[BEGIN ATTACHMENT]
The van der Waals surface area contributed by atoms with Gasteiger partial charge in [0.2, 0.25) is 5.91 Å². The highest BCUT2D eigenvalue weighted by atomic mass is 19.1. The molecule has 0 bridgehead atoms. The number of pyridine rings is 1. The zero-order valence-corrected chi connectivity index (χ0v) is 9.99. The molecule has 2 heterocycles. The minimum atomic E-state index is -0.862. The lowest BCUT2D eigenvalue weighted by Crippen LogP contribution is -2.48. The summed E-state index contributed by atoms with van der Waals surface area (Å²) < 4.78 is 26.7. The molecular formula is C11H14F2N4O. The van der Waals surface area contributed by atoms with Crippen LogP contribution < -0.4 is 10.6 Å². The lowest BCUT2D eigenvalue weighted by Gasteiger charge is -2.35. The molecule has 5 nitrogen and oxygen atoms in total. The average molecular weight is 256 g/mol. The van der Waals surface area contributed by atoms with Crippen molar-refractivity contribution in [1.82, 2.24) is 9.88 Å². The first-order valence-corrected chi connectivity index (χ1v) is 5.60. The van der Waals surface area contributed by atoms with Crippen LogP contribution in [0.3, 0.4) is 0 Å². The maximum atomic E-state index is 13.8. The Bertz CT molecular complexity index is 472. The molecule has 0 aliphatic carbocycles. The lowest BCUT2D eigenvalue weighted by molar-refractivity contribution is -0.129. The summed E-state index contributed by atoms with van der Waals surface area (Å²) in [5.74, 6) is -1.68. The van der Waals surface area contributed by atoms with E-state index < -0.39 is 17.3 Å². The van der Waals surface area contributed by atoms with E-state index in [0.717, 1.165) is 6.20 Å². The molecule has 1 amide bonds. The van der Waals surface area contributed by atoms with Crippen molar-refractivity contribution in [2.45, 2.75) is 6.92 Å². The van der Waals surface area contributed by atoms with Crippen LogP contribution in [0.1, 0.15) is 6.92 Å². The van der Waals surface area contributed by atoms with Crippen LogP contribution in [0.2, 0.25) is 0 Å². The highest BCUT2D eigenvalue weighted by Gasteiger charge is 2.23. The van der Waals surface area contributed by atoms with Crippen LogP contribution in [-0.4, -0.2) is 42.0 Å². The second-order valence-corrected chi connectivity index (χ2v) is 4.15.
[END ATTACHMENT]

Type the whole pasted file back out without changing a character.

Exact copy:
The van der Waals surface area contributed by atoms with Gasteiger partial charge in [0.2, 0.25) is 5.91 Å². The highest BCUT2D eigenvalue weighted by atomic mass is 19.1. The molecule has 0 bridgehead atoms. The number of pyridine rings is 1. The zero-order valence-corrected chi connectivity index (χ0v) is 9.99. The molecule has 2 heterocycles. The minimum atomic E-state index is -0.862. The lowest BCUT2D eigenvalue weighted by Crippen LogP contribution is -2.48. The summed E-state index contributed by atoms with van der Waals surface area (Å²) < 4.78 is 26.7. The molecular formula is C11H14F2N4O. The van der Waals surface area contributed by atoms with Crippen LogP contribution < -0.4 is 10.6 Å². The lowest BCUT2D eigenvalue weighted by Gasteiger charge is -2.35. The molecule has 5 nitrogen and oxygen atoms in total. The average molecular weight is 256 g/mol. The van der Waals surface area contributed by atoms with Crippen molar-refractivity contribution in [1.82, 2.24) is 9.88 Å². The first-order valence-corrected chi connectivity index (χ1v) is 5.60. The van der Waals surface area contributed by atoms with Crippen LogP contribution in [0.3, 0.4) is 0 Å². The maximum atomic E-state index is 13.8. The Bertz CT molecular complexity index is 472. The molecule has 0 aliphatic carbocycles. The lowest BCUT2D eigenvalue weighted by molar-refractivity contribution is -0.129. The summed E-state index contributed by atoms with van der Waals surface area (Å²) in [5.74, 6) is -1.68. The van der Waals surface area contributed by atoms with E-state index < -0.39 is 17.3 Å². The van der Waals surface area contributed by atoms with E-state index in [0.717, 1.165) is 6.20 Å². The molecule has 1 amide bonds. The van der Waals surface area contributed by atoms with Crippen molar-refractivity contribution in [2.45, 2.75) is 6.92 Å². The van der Waals surface area contributed by atoms with Crippen LogP contribution in [0.1, 0.15) is 6.92 Å². The van der Waals surface area contributed by atoms with Crippen LogP contribution in [0.2, 0.25) is 0 Å². The highest BCUT2D eigenvalue weighted by Gasteiger charge is 2.23. The van der Waals surface area contributed by atoms with Crippen LogP contribution in [-0.4, -0.2) is 42.0 Å². The second-order valence-corrected chi connectivity index (χ2v) is 4.15.